OKC Police Officer Charged With Manslaughter In Killing Of Bennie Edwards
The Oklahoma County District Attorney’s Office charged an Oklahoma City police officer with manslaughter on Thursday for killing a Black man who had a history of mental illness.
On December 11, 2020, Oklahoma City police responded to complaints that 60-year-old Bennie Edwards was bothering customers outside a strip mall.
Detective Bryn Carter – an Oklahoma City homicide detective assigned to review the case – said in an affidavit that the first officer to arrive, Sgt. Keith Duroy, called for backup and specifically for a unit that carried a taser.
Police say Edwards had a knife and told Duroy to leave.
Sgt. Clifford Holman – one of the officers who came to back up Duroy – brought a taser. According to the affidavit Edwards pointed the knife at the police and again told them to leave.
The officers ordered him to drop the knife multiple times and when he didn’t Holman used the taser on Edwards twice – it didn’t subdue him.
The responding officers also reportedly used pepper spray on Edwards, which had little effect.
Carter’s affidavit said Edwards ran towards Duroy with the knife after the second attempt to tase him and then he turned and ran away from the police.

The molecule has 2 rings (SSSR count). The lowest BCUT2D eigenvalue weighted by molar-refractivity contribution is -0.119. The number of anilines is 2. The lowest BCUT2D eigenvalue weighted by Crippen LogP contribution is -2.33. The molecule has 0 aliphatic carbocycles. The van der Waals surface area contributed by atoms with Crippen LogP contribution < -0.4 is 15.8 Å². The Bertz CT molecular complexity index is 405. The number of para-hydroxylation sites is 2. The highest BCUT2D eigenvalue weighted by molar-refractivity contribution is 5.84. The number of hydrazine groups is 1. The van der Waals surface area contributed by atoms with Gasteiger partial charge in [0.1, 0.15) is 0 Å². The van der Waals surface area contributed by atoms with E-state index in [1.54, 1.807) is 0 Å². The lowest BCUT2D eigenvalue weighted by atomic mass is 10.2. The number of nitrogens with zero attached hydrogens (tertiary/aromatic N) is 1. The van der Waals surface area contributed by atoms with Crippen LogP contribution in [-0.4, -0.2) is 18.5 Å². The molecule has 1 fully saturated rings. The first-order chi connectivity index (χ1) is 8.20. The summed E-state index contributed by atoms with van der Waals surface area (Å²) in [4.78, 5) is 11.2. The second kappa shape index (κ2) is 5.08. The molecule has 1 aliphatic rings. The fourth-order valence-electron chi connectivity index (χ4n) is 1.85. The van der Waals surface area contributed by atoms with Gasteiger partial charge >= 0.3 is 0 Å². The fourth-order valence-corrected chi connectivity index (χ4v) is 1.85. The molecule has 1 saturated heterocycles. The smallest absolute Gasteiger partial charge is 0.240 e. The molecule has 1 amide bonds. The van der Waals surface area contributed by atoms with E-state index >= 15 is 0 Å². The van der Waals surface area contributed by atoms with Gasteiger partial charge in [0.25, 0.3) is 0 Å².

Duroy and Holman fired lethal rounds. Holman fired three shots “unnecessarily,” according to the affidavit. One of the bullets hit Edwards in his upper back.
An Oklahoma City Police Department spokesperson has said a third officer didn’t fire.
The State Medical Examiner’s Office found during an autopsy that Edwards died of multiple gunshot wounds and the bullet to his upper back damaged vital organs. Detective Carter said Holman’s bullet caused Edwards’ death.
A bystander video of the shooting was posted to social media and sparked a loud public outcry denouncing the officers’ actions. Police have not yet released their own video of the encounter and subsequent shooting.
Oklahoma County District Attorney David Prater has filed a first-degree manslaughter charge against Holman and an alternative second-degree manslaughter charge.
According to state law, first-degree manslaughter carries a punishment of at least four years in prison. Second-degree manslaughter is punishable by at least two years in prison and no more than four years, or no more than one year in a county jail.
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